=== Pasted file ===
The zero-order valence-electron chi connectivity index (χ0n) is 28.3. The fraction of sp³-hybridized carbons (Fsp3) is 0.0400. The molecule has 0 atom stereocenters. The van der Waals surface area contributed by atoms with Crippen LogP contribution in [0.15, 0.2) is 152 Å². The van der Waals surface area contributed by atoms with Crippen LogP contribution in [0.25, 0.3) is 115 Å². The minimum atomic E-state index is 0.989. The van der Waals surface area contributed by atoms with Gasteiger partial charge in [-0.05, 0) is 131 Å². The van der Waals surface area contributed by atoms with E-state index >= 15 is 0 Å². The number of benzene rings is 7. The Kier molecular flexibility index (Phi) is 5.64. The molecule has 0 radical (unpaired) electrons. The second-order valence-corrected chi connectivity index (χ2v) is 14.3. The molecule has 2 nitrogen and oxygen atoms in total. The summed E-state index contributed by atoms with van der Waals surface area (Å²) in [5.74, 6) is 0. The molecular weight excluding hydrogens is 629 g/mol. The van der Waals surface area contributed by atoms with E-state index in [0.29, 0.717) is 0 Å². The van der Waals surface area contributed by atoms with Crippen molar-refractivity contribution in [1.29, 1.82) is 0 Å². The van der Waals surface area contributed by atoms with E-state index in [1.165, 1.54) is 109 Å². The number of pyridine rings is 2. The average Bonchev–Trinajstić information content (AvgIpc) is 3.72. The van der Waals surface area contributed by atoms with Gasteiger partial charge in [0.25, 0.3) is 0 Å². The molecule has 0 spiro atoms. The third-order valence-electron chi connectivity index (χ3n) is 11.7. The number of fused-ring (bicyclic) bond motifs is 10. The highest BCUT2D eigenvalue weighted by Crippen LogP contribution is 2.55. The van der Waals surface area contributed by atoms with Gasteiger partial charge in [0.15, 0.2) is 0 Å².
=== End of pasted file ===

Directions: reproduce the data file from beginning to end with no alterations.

The zero-order valence-electron chi connectivity index (χ0n) is 28.3. The fraction of sp³-hybridized carbons (Fsp3) is 0.0400. The molecule has 0 atom stereocenters. The van der Waals surface area contributed by atoms with Crippen LogP contribution in [0.15, 0.2) is 152 Å². The van der Waals surface area contributed by atoms with Crippen LogP contribution in [0.25, 0.3) is 115 Å². The minimum atomic E-state index is 0.989. The van der Waals surface area contributed by atoms with Gasteiger partial charge in [-0.05, 0) is 131 Å². The van der Waals surface area contributed by atoms with E-state index >= 15 is 0 Å². The number of benzene rings is 7. The Kier molecular flexibility index (Phi) is 5.64. The molecule has 0 radical (unpaired) electrons. The second-order valence-corrected chi connectivity index (χ2v) is 14.3. The molecule has 2 nitrogen and oxygen atoms in total. The summed E-state index contributed by atoms with van der Waals surface area (Å²) in [5.74, 6) is 0. The molecular weight excluding hydrogens is 629 g/mol. The van der Waals surface area contributed by atoms with E-state index in [0.29, 0.717) is 0 Å². The van der Waals surface area contributed by atoms with Crippen molar-refractivity contribution in [1.29, 1.82) is 0 Å². The van der Waals surface area contributed by atoms with E-state index in [1.165, 1.54) is 109 Å². The number of pyridine rings is 2. The average Bonchev–Trinajstić information content (AvgIpc) is 3.72. The van der Waals surface area contributed by atoms with Gasteiger partial charge in [0.25, 0.3) is 0 Å². The molecule has 0 spiro atoms. The third-order valence-electron chi connectivity index (χ3n) is 11.7. The number of fused-ring (bicyclic) bond motifs is 10. The highest BCUT2D eigenvalue weighted by Crippen LogP contribution is 2.55. The van der Waals surface area contributed by atoms with Gasteiger partial charge in [0.15, 0.2) is 0 Å².